The big Apple guy Steve Jobs once said, “Design is not just what it looks like and feels like. Design is how it works.”

They are talking about interface. But, what is interface? It sounds so broad and complex to me. What is the clear definition of interface?

In Java, interface is a class that does a specific task such as displaying a message. According to the textbook, in the field of information technology, a user interface is any system that supports human-machine interaction (HMI) or human-computer interaction (HCI).

So, interface is designed with the purpose of users interaction with any kinds of information devices. “YouTube, the world’s largest distributer of video content, appeals to a new generation of ‘interactive and active’ users who want to produce, as well as consume media fare,” according to Vic Costello at Elon University.

That’s the reason why interface is so appealing and attractive. The idea of sort of communicating with your device but only getting the answers you want. Interface is user-centered design and the goal of this is to make user interaction as easy as possible, according to the textbook.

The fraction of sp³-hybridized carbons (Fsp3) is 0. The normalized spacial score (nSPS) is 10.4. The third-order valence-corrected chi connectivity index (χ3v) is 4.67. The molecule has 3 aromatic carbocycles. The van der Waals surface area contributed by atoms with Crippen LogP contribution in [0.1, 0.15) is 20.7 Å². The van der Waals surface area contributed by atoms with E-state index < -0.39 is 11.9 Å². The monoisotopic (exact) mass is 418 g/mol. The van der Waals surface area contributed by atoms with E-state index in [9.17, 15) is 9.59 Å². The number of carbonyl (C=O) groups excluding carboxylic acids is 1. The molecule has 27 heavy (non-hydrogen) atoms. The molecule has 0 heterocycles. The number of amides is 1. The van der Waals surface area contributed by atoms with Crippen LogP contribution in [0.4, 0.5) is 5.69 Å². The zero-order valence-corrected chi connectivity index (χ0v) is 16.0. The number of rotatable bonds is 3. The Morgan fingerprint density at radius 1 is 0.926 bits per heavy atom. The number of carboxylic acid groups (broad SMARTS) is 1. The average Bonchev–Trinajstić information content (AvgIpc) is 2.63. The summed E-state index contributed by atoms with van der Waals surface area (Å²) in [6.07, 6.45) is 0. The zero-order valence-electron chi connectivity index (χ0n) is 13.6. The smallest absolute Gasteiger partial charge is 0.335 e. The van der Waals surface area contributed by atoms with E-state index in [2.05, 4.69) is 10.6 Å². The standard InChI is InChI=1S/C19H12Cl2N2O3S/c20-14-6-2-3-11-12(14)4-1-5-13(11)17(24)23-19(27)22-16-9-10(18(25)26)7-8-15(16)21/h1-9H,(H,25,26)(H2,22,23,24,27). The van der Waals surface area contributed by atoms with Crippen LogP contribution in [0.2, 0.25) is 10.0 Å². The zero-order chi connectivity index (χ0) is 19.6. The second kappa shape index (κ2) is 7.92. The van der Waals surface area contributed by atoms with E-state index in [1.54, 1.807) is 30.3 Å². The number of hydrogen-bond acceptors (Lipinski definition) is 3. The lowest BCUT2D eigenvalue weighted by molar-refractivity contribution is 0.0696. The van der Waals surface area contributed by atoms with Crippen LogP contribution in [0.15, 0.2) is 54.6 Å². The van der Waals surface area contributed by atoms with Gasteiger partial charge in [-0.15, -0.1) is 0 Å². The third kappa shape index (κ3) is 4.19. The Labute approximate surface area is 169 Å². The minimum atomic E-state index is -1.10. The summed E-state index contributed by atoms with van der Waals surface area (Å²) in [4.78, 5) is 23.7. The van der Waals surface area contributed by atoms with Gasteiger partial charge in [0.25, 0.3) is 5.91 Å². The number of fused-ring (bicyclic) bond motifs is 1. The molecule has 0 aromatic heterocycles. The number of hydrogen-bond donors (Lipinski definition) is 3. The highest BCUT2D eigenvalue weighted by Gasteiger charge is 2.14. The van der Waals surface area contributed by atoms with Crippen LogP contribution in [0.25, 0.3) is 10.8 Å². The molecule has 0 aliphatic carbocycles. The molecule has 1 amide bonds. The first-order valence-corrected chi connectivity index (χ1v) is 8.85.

Designing interface starts by looking into the user’s needs. How good is that?

(Thoughts based on chapter 6)

Is the Media Selling Fear to its Consumers?

Soon after the Quebec mosque attack which took place earlier this year, Fox News tweeted that suspect was Mohamed Belkhadir of Moroccan origin, without mentioning the other suspect, a French Canadian Alexandre Bissonnette. Canadian police later confirmed that Bissonnette was the shooter.  However, the tweet wasn’t deleted until Kate Purchase, communications director of Canada’s Prime Minister Justin Trudeau, wrote to Fox pointing out the “false and misleading language” in a letter, according to Huffington Post Canada.

Washington Post and Fox News labeled this incident “terrorism,” and a “terror attack,” while Huffington Post, CNN, and New York Times defined it as an “attack,” or “shooting.” So is it a terror attack or just an attack? It’s hard to grasp a clear idea of the definition of terrorism in the media. Is it terrorism when there are Muslims involved?

American society seems to have become more concerned than ever about terrorism and violence, as the media provides more details and imagery for its consumers. A study of media exposure and the fear of terrorism suggests that frequency of media consumption, which overemphasizes violence and other extreme events, leads viewers to a distorted worldview reflective of television rather than reality, according to a Senior Research Analyst Ashley Nellis.